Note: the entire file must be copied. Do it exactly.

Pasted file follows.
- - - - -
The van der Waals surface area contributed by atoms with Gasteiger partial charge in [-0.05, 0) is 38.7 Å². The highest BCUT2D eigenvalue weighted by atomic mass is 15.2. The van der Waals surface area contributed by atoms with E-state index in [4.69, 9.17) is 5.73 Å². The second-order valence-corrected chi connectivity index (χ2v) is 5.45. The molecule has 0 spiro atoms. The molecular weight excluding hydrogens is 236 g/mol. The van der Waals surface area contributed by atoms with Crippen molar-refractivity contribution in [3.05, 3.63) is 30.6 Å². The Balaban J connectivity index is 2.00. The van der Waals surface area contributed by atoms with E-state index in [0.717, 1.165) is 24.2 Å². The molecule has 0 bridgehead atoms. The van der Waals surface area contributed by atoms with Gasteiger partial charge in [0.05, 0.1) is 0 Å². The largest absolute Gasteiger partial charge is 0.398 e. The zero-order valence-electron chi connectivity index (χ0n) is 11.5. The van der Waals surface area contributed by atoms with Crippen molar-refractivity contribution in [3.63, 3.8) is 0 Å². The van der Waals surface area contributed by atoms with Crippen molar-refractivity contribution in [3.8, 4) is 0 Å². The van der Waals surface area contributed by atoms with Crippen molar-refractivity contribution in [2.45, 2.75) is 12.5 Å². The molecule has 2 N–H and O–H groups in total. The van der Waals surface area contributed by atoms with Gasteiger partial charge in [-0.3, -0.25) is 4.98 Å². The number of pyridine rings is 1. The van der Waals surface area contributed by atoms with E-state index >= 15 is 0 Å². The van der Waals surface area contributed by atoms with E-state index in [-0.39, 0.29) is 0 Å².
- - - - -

The van der Waals surface area contributed by atoms with Gasteiger partial charge in [-0.05, 0) is 38.7 Å². The highest BCUT2D eigenvalue weighted by atomic mass is 15.2. The van der Waals surface area contributed by atoms with E-state index in [4.69, 9.17) is 5.73 Å². The second-order valence-corrected chi connectivity index (χ2v) is 5.45. The molecule has 0 spiro atoms. The molecular weight excluding hydrogens is 236 g/mol. The van der Waals surface area contributed by atoms with Crippen molar-refractivity contribution in [3.05, 3.63) is 30.6 Å². The Balaban J connectivity index is 2.00. The van der Waals surface area contributed by atoms with E-state index in [0.717, 1.165) is 24.2 Å². The molecule has 0 bridgehead atoms. The van der Waals surface area contributed by atoms with Gasteiger partial charge in [0.05, 0.1) is 0 Å². The largest absolute Gasteiger partial charge is 0.398 e. The zero-order valence-electron chi connectivity index (χ0n) is 11.5. The van der Waals surface area contributed by atoms with Crippen molar-refractivity contribution in [3.63, 3.8) is 0 Å². The van der Waals surface area contributed by atoms with Crippen molar-refractivity contribution in [3.8, 4) is 0 Å². The van der Waals surface area contributed by atoms with Crippen molar-refractivity contribution in [2.45, 2.75) is 12.5 Å². The molecule has 2 N–H and O–H groups in total. The van der Waals surface area contributed by atoms with Gasteiger partial charge in [-0.3, -0.25) is 4.98 Å². The number of pyridine rings is 1. The van der Waals surface area contributed by atoms with E-state index >= 15 is 0 Å². The van der Waals surface area contributed by atoms with E-state index in [-0.39, 0.29) is 0 Å².